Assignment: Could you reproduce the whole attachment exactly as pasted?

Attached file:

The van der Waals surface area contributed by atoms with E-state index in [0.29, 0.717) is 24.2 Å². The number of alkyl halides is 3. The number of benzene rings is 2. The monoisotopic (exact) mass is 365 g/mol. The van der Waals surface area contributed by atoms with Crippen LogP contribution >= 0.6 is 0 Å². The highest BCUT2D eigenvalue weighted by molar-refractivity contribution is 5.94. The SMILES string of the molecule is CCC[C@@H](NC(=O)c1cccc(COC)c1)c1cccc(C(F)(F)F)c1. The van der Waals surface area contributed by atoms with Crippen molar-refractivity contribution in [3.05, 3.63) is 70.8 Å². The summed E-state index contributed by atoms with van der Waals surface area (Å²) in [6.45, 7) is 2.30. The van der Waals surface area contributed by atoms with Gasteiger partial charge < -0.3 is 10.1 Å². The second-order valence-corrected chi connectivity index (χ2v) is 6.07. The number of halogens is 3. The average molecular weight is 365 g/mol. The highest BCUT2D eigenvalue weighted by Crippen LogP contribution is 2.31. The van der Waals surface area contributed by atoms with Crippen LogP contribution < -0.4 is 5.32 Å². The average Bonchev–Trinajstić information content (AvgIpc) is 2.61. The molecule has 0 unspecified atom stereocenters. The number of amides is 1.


The van der Waals surface area contributed by atoms with E-state index in [0.29, 0.717) is 24.2 Å². The number of alkyl halides is 3. The number of benzene rings is 2. The monoisotopic (exact) mass is 365 g/mol. The van der Waals surface area contributed by atoms with Crippen LogP contribution >= 0.6 is 0 Å². The highest BCUT2D eigenvalue weighted by molar-refractivity contribution is 5.94. The SMILES string of the molecule is CCC[C@@H](NC(=O)c1cccc(COC)c1)c1cccc(C(F)(F)F)c1. The van der Waals surface area contributed by atoms with Crippen molar-refractivity contribution in [3.05, 3.63) is 70.8 Å². The summed E-state index contributed by atoms with van der Waals surface area (Å²) in [6.45, 7) is 2.30. The van der Waals surface area contributed by atoms with Gasteiger partial charge < -0.3 is 10.1 Å². The second-order valence-corrected chi connectivity index (χ2v) is 6.07. The number of halogens is 3. The average molecular weight is 365 g/mol. The highest BCUT2D eigenvalue weighted by Crippen LogP contribution is 2.31. The van der Waals surface area contributed by atoms with Crippen LogP contribution < -0.4 is 5.32 Å². The average Bonchev–Trinajstić information content (AvgIpc) is 2.61. The molecule has 0 unspecified atom stereocenters. The number of amides is 1.